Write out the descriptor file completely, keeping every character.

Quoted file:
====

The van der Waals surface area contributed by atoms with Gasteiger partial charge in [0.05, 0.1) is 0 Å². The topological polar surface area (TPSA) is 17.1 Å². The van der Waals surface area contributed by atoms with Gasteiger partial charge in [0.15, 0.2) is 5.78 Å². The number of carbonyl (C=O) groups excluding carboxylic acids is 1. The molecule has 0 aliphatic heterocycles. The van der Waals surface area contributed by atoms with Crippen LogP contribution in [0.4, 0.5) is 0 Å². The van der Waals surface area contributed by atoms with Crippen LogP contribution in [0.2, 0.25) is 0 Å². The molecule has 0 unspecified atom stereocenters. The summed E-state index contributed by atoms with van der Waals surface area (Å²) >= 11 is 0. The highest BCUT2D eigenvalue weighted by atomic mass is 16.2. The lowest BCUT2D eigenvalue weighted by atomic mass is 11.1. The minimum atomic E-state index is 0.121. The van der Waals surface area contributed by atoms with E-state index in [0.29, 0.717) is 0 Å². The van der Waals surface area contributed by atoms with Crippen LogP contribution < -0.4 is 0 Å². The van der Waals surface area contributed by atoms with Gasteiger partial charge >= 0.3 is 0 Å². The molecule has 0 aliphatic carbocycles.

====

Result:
The van der Waals surface area contributed by atoms with Gasteiger partial charge in [0.05, 0.1) is 0 Å². The topological polar surface area (TPSA) is 17.1 Å². The van der Waals surface area contributed by atoms with Gasteiger partial charge in [0.15, 0.2) is 5.78 Å². The number of carbonyl (C=O) groups excluding carboxylic acids is 1. The molecule has 0 aliphatic heterocycles. The van der Waals surface area contributed by atoms with Crippen LogP contribution in [0.4, 0.5) is 0 Å². The van der Waals surface area contributed by atoms with Crippen LogP contribution in [0.2, 0.25) is 0 Å². The molecule has 0 unspecified atom stereocenters. The summed E-state index contributed by atoms with van der Waals surface area (Å²) >= 11 is 0. The highest BCUT2D eigenvalue weighted by atomic mass is 16.2. The lowest BCUT2D eigenvalue weighted by atomic mass is 11.1. The minimum atomic E-state index is 0.121. The van der Waals surface area contributed by atoms with E-state index in [0.29, 0.717) is 0 Å². The van der Waals surface area contributed by atoms with Crippen LogP contribution < -0.4 is 0 Å². The van der Waals surface area contributed by atoms with Gasteiger partial charge >= 0.3 is 0 Å². The molecule has 0 aliphatic carbocycles.